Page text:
Understandable? Yes. Exhausting? More than you would think.

The Ergo carrier has saved me. It still hurts after awhile, but it puts most of the wait on my hips. I can put him on my back and still have the use of my arms and can do some housework and it works great at the store. It helps me "do" some life.. but it also means hauling 30lbs at all times which is more than 25% of my actual self.

We have made only slight peace with the high chair.. cause food happens there.. just don't think of moving more than 12 inches away from him while he is in it.

We hate the car seat. We grab hair and clothing and anything to keep from being put IN the car seat. Once driving it becomes almost okay, because he can at least see me and I can't get out of it while its moving. Once parked, I might be able to get out, thus it is not acceptable.

Strollers= dislike

I have lost 5lbs and the Ergo pushes on my pants anyway. We have had 2 incidents of de-pantsing at almost very bad times.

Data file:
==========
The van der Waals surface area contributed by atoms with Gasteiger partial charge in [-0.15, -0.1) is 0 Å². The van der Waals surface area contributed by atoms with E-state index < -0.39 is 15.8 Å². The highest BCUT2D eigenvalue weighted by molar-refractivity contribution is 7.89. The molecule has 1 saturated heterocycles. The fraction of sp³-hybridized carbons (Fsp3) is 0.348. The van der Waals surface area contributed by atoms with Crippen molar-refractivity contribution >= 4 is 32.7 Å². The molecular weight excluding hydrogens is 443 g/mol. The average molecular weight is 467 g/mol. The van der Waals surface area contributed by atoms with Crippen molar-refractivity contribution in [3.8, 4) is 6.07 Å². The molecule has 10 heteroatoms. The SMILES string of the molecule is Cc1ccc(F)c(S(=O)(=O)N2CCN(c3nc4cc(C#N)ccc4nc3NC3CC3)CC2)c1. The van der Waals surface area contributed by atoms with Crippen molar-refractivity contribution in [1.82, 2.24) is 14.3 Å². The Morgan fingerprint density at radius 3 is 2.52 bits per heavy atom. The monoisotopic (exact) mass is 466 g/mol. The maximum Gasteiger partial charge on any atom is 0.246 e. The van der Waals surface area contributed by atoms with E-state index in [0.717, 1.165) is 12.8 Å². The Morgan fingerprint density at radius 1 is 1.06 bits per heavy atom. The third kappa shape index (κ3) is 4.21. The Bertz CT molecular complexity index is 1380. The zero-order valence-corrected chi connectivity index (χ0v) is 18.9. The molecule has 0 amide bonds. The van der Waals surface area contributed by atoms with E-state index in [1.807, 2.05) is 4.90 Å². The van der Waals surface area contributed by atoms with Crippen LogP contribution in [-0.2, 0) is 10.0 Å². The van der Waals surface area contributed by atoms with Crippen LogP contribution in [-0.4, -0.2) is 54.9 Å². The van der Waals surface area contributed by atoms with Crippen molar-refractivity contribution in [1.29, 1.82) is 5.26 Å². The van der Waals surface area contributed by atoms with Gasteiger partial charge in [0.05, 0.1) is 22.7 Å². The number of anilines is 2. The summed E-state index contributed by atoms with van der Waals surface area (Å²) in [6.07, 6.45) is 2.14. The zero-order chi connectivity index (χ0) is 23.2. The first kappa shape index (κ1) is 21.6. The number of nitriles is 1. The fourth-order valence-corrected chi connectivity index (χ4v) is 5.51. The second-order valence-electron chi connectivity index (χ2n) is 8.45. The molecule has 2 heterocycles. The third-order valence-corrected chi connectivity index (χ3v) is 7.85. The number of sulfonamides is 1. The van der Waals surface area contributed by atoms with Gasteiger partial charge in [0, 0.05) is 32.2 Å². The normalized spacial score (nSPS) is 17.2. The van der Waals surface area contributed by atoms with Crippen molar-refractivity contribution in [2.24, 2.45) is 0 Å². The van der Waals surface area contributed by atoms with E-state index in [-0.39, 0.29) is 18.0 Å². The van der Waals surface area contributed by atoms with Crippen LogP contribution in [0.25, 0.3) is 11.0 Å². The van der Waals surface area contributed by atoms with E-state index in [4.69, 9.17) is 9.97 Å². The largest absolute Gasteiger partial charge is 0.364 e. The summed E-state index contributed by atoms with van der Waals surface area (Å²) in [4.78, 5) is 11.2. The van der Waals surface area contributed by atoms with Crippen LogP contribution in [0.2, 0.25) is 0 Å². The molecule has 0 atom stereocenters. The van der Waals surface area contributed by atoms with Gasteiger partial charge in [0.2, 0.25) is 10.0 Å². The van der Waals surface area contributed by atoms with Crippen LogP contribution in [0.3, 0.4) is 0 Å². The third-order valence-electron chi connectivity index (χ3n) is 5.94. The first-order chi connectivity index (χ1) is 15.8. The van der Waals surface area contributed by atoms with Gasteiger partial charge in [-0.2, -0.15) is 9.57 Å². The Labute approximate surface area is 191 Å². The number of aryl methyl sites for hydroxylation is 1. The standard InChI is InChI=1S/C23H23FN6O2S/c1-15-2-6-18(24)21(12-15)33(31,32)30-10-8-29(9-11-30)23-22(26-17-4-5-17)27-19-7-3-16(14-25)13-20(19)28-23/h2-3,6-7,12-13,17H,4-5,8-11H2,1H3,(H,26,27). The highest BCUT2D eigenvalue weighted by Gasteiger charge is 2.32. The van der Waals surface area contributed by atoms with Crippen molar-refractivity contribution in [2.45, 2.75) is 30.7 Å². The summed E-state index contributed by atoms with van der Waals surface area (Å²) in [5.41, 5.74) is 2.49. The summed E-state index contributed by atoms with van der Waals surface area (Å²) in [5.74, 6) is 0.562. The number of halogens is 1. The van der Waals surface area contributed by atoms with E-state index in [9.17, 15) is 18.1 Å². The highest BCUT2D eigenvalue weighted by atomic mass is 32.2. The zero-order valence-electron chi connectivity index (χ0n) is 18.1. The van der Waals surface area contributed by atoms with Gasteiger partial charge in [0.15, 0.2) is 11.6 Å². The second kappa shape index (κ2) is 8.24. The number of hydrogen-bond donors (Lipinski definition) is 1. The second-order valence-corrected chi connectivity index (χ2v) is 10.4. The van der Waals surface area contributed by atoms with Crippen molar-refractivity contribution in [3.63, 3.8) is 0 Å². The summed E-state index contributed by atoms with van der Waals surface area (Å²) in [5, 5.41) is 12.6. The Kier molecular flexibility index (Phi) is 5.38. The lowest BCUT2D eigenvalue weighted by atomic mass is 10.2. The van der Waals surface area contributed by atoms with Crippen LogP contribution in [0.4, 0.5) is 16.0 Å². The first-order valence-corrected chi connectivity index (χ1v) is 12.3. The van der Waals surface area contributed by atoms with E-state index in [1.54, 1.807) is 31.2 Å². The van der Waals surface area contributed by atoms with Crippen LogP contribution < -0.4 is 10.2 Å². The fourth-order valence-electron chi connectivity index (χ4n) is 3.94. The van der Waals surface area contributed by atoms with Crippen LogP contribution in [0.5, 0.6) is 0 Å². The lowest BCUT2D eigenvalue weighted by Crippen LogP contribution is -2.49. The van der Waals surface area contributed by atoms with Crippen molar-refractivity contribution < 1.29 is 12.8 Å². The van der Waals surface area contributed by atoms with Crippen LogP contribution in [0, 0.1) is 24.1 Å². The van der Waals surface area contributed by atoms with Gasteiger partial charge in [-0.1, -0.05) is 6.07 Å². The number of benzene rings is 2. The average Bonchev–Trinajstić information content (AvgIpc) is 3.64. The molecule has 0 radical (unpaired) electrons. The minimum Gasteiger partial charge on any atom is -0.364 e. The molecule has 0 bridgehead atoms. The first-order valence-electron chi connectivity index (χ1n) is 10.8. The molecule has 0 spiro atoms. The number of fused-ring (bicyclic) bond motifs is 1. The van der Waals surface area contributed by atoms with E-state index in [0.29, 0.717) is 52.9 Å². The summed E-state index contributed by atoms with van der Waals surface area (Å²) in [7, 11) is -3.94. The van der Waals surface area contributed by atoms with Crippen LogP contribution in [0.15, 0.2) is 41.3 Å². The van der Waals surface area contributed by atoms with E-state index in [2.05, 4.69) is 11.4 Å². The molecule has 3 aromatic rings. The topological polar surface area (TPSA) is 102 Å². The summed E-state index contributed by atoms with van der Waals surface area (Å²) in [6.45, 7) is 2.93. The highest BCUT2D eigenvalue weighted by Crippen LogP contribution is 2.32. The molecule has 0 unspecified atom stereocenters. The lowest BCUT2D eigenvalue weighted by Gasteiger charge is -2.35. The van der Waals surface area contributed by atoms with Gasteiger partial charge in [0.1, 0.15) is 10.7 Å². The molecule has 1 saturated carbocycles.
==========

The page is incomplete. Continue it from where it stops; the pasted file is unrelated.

So how was I able to sit here and type? After a few days of adjusting to Lucas' new freakishly early wake up time and staying up later pattern and trying unsuccessfully to let Ben sleep when he seems tired... we finally tried keeping Ben up a little later than we should until 11am, feeding him and laying him down, and then waiting a bit to put Lucas down thus giving some blissful overlap. Once Ben gives up the fight to keep me in the room and finally rests he is out cold which is SOOOOOO helpful. Lucas knows the nap time expectations and welcomes lunch time alone with Mommy.

The first 2 days this magical plan worked were life changing. I could eat :-) I could speak to my husband if he were here. We could hold hands and assure each other that this was all going to be okay. Just having a few moments to BREATHE.. even if for a short time... to just have a cup of tea and stand in the kitchen to gear up for whatever will come my way for the rest of the day is amazing. There are moments when I have to call on God and repeat James 1:27 back to him... regarding being blessed for caring for orphans in their distress.. and how hard I'm trying to do that. I don't think of my children as "orphans" because they no longer are, however I do think that my sons have a special place in God's heart and sometimes I need reassurance and God's strength to do my job.

There is so much more to say, and will be said, but in this moment, the fact that I was able to eat a little food, and clean the bathroom, and redo my ponytail before attempting this means that I CAN do life, even only little pieces at a time. It's not that there is two of them, its that one of them has sssooooo much to grieve, and it's so hard to watch.